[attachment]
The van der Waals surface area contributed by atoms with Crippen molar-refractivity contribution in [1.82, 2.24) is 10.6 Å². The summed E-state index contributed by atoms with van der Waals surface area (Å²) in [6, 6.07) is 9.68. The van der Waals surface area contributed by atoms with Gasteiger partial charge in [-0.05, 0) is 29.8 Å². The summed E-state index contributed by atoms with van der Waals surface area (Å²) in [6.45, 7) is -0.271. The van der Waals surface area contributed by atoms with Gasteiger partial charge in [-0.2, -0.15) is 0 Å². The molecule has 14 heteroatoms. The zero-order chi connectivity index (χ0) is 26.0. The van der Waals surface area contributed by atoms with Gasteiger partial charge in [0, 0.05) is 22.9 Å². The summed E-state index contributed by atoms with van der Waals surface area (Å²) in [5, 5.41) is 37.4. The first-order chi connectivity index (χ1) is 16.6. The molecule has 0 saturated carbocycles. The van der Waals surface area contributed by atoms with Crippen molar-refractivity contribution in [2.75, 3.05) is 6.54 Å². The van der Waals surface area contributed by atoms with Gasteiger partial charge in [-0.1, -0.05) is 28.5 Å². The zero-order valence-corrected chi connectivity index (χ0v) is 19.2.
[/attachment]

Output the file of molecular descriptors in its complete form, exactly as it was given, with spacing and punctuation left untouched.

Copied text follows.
The van der Waals surface area contributed by atoms with Crippen molar-refractivity contribution in [1.82, 2.24) is 10.6 Å². The summed E-state index contributed by atoms with van der Waals surface area (Å²) in [6, 6.07) is 9.68. The van der Waals surface area contributed by atoms with Gasteiger partial charge in [-0.05, 0) is 29.8 Å². The summed E-state index contributed by atoms with van der Waals surface area (Å²) in [6.45, 7) is -0.271. The van der Waals surface area contributed by atoms with Gasteiger partial charge in [-0.2, -0.15) is 0 Å². The molecule has 14 heteroatoms. The zero-order chi connectivity index (χ0) is 26.0. The van der Waals surface area contributed by atoms with Gasteiger partial charge in [0, 0.05) is 22.9 Å². The summed E-state index contributed by atoms with van der Waals surface area (Å²) in [5, 5.41) is 37.4. The first-order chi connectivity index (χ1) is 16.6. The molecule has 0 saturated carbocycles. The van der Waals surface area contributed by atoms with Crippen molar-refractivity contribution in [2.75, 3.05) is 6.54 Å². The van der Waals surface area contributed by atoms with Gasteiger partial charge in [-0.1, -0.05) is 28.5 Å². The zero-order valence-corrected chi connectivity index (χ0v) is 19.2.